Ercilia Araya is the President of Pai-Ote, a Colla Indigenous community of 60 people in the Atacama Region of Northern Chile. Since 2014, Ercilia has been criminalized and harassed for defending her community’s land rights against mining projects, and denouncing the pollution of sacred water sources in the Andes.
The ancestral territory of Pai-Ote is of great mineral wealth and includes the “Maricunga Strip”, one of the most important gold districts in the country. At least a dozen gold mining projects, most of them Canadian, are operating there. As the community resists these projects, Ercilia as President, has been the subject of reprisals from the State and mining companies.
In March 2014, Ercilia filed a complaint on behalf of her community regarding pollution by the Canadian company Yámana Gold. The Police visited her residence and instead of investigating the complaint for environmental damage, they accused her and her family of illegally possessing archaeological artefacts and fossils. Ercilia and her 12-year-old son were arrested and interrogated. The investigation lasted three years – the Prosecutor dismissed the case in 2017.
“I denounced the miners for contaminating the water, and ended up a prisoner myself. They arrested my 12-year-old son, they arrested my 76-year-old father. Just for denouncing the mines.”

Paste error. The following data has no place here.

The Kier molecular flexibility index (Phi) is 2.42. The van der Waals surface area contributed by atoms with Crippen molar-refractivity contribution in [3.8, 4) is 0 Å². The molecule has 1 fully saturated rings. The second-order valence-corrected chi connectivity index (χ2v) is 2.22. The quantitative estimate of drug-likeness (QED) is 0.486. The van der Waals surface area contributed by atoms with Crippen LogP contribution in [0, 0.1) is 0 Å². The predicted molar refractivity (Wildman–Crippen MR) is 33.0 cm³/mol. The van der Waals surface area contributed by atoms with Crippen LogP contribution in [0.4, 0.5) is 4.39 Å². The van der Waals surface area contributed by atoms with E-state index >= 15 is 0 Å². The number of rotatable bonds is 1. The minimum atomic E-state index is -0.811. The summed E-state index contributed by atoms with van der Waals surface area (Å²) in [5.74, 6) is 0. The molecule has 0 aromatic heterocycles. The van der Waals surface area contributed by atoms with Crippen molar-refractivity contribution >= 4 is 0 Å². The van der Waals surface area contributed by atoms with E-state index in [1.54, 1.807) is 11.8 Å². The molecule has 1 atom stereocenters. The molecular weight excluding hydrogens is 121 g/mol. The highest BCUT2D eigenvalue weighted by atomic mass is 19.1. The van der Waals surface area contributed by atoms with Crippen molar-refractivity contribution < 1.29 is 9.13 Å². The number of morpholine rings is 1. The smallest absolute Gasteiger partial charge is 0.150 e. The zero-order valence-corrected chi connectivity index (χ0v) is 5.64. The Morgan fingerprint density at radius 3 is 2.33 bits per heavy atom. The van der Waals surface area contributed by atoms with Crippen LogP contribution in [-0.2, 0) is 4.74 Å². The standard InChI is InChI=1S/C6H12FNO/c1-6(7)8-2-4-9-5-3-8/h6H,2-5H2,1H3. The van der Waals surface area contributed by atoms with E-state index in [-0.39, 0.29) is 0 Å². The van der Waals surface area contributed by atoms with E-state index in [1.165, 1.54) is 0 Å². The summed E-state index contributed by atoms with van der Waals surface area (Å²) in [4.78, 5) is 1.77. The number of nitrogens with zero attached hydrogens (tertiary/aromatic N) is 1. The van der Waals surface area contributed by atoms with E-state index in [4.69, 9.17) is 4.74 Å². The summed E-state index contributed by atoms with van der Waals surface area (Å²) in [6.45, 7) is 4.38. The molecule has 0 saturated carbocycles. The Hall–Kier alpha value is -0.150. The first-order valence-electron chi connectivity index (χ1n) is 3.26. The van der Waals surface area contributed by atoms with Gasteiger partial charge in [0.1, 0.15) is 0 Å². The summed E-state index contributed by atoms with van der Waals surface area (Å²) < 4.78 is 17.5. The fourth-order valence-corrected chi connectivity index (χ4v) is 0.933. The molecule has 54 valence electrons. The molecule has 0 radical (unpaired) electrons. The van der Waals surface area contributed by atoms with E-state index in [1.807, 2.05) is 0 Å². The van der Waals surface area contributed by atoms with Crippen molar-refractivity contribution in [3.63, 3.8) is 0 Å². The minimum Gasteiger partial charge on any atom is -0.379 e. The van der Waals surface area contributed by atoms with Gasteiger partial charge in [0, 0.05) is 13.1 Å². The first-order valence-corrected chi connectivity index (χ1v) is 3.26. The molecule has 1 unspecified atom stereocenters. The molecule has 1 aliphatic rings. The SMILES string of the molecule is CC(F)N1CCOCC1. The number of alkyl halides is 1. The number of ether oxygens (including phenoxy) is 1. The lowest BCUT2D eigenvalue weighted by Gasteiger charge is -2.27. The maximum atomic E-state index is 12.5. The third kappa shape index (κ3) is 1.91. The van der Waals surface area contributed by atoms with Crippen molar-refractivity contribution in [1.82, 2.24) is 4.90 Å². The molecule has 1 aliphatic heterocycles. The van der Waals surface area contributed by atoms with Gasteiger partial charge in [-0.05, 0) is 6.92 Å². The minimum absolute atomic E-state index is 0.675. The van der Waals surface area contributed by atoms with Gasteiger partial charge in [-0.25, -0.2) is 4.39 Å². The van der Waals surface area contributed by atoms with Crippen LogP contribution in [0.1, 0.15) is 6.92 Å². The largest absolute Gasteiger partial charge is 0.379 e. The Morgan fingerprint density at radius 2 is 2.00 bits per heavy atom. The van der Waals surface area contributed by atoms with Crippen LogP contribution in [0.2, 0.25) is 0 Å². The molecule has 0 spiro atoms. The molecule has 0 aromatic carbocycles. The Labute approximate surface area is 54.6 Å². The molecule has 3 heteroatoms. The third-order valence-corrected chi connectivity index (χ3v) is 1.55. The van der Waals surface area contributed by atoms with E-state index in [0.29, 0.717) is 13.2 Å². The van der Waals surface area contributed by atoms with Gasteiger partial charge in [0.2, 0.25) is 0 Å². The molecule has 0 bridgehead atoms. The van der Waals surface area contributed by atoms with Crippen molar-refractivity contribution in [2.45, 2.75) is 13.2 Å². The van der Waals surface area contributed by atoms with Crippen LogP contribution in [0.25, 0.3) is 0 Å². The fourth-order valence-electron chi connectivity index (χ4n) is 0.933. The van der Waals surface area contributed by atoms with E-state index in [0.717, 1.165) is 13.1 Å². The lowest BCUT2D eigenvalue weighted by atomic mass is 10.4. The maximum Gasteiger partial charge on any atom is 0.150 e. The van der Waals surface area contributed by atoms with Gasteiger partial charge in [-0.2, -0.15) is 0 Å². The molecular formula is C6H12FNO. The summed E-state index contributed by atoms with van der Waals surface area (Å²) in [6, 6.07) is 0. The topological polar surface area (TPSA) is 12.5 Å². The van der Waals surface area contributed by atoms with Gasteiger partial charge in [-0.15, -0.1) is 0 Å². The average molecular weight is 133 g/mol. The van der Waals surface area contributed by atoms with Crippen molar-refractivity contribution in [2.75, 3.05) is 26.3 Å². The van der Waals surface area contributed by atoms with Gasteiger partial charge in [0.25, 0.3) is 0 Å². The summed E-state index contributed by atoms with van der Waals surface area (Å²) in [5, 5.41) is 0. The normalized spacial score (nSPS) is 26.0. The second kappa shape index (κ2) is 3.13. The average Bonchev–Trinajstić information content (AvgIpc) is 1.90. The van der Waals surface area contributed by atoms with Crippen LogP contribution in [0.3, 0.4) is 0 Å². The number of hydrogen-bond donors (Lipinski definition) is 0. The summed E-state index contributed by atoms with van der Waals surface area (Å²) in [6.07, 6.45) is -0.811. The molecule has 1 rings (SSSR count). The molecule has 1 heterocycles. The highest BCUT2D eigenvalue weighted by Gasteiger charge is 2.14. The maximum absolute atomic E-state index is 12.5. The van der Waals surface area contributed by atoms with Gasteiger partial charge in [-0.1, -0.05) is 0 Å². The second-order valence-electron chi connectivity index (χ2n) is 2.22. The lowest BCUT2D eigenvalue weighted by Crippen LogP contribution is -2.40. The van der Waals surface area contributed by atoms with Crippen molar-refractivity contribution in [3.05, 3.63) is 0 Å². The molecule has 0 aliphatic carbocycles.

In October 2016, Ercilia filed an appeal against the environmental authorization of the project “Exploitation of Minerals La Coipa Phase7” of the Mantos de Oro Mining Company (Kinross Gold Corporation) on the grounds that here had been no prior consultation. At the very same time, neighbouring Colla communities, with support from the mining company, filed a compliant against Ercilia accusing her of unlawfully claiming ownership over land for Pai Ote. This case was eventually rejected by the Court of Appeals of Copiapó.
The following year, Pai-Ote was accused by another neighbouring community, supported by the mining companies, for an alleged illegal water catchment system. The investigations related to this groundless accusation lasted for two years.
Ercilia and other members of Pai-Ote community have been told including by former officials of mining companies, that the persecution against them is designed to weaken the community and its land claims and facilitate the imposition of mining projects on their ancestral territory.
Since 2001 Pai-Ote has been calling for legal recognition and titling of their lands but their request has so far been ignored. On other hand, communities that support mining companies operating in the area and have initiated legal actions against Pai-Ote have received land.
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